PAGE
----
The right-handed hitting Barney's skill set is prototypical of many major league middle-infielders. His first love has always been to play shortstop. However, he is more than capable of transferring his skills to second base. He's a contact hitter with little power. The shorter, more compact stroke he developed over the winter has allowed him to see more success at the plate. Overall, his offensive game includes putting the bat on the ball and getting "seeing eye" hits as well as line drives to the outfield. He does have enough power to hit the gaps, but it really isn't the centerpiece of his game. He hit his first major league home run on April 25 against the Rockies. He doesn't have excessive speed, but he does run well enough to steal some bases. However, he should not be counted on to lead the league in that category. In spring training, I recorded a 2.5 time on him running from home to first base. That's major league average. It's Barney's hustle and will to beat the opposition that influence his overall game.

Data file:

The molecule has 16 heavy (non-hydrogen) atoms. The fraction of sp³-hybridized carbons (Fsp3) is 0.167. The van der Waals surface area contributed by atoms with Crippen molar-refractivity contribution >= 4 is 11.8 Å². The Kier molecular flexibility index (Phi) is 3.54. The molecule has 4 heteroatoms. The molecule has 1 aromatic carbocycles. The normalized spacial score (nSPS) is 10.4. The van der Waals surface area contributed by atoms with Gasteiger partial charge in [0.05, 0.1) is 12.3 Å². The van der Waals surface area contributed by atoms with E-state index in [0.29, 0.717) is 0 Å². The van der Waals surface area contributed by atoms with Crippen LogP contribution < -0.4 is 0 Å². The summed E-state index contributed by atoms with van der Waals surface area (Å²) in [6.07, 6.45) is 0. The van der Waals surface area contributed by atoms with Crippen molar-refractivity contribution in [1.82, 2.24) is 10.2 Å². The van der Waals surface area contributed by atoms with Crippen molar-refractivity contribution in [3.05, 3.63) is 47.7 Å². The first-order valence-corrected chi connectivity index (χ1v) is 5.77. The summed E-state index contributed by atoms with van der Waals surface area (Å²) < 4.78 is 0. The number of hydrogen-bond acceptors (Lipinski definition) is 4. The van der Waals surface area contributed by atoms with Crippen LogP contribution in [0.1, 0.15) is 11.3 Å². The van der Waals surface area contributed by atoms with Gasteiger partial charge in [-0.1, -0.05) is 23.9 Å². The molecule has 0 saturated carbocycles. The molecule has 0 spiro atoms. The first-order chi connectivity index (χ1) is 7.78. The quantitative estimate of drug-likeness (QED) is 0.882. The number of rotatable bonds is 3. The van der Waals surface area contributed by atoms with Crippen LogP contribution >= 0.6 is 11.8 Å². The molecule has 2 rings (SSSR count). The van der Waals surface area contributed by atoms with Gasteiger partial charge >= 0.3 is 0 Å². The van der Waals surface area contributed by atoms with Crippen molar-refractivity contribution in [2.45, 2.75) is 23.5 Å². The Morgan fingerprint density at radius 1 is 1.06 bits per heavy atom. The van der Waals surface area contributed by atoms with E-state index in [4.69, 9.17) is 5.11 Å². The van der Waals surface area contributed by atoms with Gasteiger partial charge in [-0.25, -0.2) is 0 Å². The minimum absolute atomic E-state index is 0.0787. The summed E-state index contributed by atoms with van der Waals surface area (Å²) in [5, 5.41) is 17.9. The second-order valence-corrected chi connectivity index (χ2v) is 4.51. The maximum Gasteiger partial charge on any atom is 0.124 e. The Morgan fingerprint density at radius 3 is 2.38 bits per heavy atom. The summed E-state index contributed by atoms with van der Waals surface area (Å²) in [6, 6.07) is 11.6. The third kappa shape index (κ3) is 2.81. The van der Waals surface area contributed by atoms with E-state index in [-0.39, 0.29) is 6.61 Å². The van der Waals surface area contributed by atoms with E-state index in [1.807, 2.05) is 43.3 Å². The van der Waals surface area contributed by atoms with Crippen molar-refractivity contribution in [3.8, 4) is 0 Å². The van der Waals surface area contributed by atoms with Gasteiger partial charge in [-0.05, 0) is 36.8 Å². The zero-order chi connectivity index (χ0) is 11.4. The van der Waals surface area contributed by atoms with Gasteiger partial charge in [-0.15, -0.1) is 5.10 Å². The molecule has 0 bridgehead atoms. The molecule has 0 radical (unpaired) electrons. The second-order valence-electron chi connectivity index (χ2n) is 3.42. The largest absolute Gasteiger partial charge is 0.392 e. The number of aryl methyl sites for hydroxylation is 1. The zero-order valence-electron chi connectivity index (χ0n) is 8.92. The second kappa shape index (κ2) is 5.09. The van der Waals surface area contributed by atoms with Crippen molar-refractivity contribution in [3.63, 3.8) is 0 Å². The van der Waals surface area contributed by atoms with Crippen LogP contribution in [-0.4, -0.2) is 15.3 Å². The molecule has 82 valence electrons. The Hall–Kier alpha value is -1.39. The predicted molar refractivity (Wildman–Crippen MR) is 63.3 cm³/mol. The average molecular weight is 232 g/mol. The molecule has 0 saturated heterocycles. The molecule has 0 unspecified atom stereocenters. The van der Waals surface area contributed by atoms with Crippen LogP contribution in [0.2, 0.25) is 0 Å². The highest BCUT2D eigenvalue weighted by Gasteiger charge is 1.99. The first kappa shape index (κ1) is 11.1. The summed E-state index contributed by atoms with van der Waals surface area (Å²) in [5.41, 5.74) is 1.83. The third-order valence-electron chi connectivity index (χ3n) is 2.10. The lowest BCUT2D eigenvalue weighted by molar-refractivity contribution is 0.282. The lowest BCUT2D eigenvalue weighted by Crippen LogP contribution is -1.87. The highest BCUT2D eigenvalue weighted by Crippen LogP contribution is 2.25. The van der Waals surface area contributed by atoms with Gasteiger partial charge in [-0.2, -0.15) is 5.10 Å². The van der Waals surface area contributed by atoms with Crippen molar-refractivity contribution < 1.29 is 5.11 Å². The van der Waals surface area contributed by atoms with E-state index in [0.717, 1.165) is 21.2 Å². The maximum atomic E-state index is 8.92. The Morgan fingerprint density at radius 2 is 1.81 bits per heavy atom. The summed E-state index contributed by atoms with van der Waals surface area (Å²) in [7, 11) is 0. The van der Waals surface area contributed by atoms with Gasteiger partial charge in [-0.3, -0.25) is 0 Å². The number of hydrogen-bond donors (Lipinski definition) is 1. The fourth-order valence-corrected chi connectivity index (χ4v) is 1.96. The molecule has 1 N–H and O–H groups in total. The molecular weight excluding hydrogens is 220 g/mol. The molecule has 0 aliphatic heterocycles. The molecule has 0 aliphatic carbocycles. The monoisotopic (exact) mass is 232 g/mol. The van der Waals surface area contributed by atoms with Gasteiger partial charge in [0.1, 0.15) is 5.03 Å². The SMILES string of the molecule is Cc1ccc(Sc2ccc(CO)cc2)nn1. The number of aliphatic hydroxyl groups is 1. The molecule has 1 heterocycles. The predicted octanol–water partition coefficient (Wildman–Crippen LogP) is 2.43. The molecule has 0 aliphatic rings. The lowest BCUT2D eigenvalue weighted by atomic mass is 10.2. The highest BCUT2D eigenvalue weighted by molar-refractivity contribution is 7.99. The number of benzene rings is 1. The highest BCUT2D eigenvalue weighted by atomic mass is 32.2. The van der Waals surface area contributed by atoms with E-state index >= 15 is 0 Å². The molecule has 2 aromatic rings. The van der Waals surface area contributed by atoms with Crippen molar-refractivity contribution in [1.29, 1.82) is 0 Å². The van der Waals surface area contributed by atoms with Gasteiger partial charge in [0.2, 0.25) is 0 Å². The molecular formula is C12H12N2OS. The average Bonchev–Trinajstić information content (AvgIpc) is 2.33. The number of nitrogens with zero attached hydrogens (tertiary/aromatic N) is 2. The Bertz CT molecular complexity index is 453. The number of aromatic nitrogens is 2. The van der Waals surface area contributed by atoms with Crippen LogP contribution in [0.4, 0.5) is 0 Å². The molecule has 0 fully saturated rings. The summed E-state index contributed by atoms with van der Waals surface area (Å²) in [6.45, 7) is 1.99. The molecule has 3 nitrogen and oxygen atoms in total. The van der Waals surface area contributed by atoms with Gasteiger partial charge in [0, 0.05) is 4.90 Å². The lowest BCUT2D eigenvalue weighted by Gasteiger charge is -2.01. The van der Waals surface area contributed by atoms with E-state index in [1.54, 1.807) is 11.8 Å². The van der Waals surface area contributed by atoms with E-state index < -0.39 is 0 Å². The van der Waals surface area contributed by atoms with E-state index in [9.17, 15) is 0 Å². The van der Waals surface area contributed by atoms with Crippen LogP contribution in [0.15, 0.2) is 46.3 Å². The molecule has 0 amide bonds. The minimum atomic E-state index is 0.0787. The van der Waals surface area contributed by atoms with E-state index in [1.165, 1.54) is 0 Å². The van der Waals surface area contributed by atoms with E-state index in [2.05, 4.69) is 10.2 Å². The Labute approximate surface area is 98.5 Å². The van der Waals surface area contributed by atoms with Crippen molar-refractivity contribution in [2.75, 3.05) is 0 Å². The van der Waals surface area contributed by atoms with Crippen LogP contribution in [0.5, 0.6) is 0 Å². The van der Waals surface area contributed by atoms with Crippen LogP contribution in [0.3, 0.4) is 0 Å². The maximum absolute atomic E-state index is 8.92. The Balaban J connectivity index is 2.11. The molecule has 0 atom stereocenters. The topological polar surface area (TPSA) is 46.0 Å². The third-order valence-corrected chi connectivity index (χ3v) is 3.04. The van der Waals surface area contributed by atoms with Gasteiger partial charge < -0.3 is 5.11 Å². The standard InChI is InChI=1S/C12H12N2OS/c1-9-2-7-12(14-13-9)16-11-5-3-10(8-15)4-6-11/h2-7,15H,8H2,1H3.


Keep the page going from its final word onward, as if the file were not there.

Defensively, scouts have indicated that Barney is probably the best defensive player in the Cubs' organization. Since that accolade includes Starlin Castro, it's quite a statement. Interestingly, Castro has been known to make spectacular plays at shortstop while at times missing on a throw to first or bobbling a routine grounder. In the same game in which Barney hit his first homer, Castro made three errors. While Castro has the makings of a very, very good defensive shortstop, Barney is viewed as a tad better. Like any subjective evaluation, that's in the eye of the beholder. The point? Barney is a top quality defender, so when he was asked to make the transition to second because of the presence of Castro it did not cause a problem. Barney made a flawless transition to second base with good range, quick feet, a strong and sure arm and soft hands. Baseball talent observers see Barney as a very proficient middle infielder.